Troubles in Argentina and Turkey are the next stage in the fallout from the crash of 2008by Paul Wallace / September 6, 2018 / Leave a comment
One reason why the financial crisis that came to a head a decade ago, with the collapse of Lehman Brothers, blindsided Wall Street and the City was that crises were not supposed to happen in advanced economies with sophisticated financial systems. Instead their preferred habitat was emerging markets, notably in Latin America in the early 1980s and Asia in the late 1990s.
Now another crisis is taking hold in that more familiar domain. The emerging markets most afflicted up to now—Argentina and Turkey—are particularly vulnerable because of deep flaws, past and present, in their economies and politics. But the main cause of the distress lies elsewhere, in the United States, as the Fed tightens monetary policy, sucking in funds from around the world and strengthening the dollar.
That is why countries as diverse as Indonesia and South Africa are also under pressure as their currencies lurch down in value. The Indonesian rupiah is trading at its lowest against the dollar since the Asian crisis two decades ago. The South African rand has fallen by a fifth against the dollar this year, a further headache as the economy slides into its first recession for almost a decade.
For much of August Turkey was in the firing line as the lira tumbled, falling one day by 14 per cent against the dollar and now over 40 per cent down from the start of the year. In common with all currency crises, there were domestic as well as wider international reasons. As President Recep Tayyip Erdogan has steadily strengthened his political grip on the country, he has forfeited the confidence of international investors anxious about Turkey’s ability to finance its big current-account deficit, which was 5.5 per cent of GDP last year. That left Turkey vulnerable to an escalating dispute with America over its detention of Andrew Brunson, an American evangelical preacher, which prompted President Trump to double tariffs on Turkish steel and aluminium last month.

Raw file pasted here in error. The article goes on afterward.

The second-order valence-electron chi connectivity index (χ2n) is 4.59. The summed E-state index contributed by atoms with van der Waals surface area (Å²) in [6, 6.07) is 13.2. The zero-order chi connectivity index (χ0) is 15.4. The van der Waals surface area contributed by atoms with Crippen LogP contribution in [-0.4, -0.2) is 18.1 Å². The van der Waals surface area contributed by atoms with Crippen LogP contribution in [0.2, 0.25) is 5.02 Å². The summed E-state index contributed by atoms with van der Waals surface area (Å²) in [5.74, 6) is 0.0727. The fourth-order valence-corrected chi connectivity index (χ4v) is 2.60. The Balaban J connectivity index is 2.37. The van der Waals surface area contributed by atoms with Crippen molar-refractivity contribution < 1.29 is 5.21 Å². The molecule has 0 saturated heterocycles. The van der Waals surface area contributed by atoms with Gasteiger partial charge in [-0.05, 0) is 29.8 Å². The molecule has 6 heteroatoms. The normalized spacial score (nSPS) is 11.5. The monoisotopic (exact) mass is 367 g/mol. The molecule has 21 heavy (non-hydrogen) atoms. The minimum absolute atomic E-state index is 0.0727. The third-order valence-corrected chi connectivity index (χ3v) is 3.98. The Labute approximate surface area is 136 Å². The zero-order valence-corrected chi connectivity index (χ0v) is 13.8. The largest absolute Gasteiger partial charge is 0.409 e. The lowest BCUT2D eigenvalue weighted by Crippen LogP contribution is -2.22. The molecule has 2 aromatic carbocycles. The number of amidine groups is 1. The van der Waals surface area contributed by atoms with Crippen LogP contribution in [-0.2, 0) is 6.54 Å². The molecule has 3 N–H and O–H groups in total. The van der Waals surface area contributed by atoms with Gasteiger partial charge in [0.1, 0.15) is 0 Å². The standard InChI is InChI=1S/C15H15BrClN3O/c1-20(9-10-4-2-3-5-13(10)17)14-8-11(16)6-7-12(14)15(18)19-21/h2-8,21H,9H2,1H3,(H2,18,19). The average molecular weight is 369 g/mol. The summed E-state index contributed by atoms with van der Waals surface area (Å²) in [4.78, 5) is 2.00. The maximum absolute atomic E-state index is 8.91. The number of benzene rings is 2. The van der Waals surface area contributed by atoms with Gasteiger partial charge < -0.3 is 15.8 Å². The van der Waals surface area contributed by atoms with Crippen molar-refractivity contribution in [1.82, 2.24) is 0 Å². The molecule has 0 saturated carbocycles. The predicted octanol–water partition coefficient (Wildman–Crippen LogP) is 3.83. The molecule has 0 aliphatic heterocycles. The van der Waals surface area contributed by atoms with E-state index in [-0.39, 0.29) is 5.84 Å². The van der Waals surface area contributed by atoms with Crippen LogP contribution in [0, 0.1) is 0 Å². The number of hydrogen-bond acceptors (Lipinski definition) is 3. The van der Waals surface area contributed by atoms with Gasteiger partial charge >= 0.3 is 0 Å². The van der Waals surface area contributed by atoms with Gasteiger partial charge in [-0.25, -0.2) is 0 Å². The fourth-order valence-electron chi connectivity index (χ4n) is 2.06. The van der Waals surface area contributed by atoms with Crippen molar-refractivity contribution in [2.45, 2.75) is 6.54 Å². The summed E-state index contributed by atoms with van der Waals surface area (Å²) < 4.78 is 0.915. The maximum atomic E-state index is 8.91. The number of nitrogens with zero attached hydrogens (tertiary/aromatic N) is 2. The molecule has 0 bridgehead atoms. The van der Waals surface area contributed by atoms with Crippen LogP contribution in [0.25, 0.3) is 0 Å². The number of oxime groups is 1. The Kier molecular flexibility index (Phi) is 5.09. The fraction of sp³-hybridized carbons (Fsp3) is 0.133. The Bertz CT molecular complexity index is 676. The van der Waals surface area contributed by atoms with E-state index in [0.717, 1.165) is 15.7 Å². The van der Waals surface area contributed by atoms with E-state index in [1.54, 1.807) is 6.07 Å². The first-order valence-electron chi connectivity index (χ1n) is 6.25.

“As the Fed tightens monetary policy, it is sucking in funds from around the world”
Erdogan’s bizarre characterisation of interest rates as the “mother and father of all evil” is a black mark for a country that urgently needs to raise them. Another worrying sign is the appointment of his son-in-law, Berat Albayrak, as finance minister in July. All that follows an increasingly wayward growth-at-all-costs policy that has lost Turkey the reputation it won more than a decade ago for prudent economic management. That has taken its toll: consumer-price inflation surged to almost 18 per cent in August, the highest for nearly 15 years and far above the official 5 per cent target.
Yet more recently Argentina has also been punished, even though the reforming President Mauricio Macri has been striving to do the right thing. The central bank did not flinch from pushing interest rates up by an extraordinary 15 percentage points at the end of August (to 60 per cent) in an attempt to stabilise the sliding peso, which has fallen around 50 per cent this year. Moreover, the government secured in June a big line of credit from the International Monetary Fund. The good works have been in vain. Argentina is once again under extreme pressure, in part because it is haunted by the debt default of 2001 and the subsequent tussle with “holdout” creditors (who had not settled with the government as most bondholders had done), which caused a further default in 2014.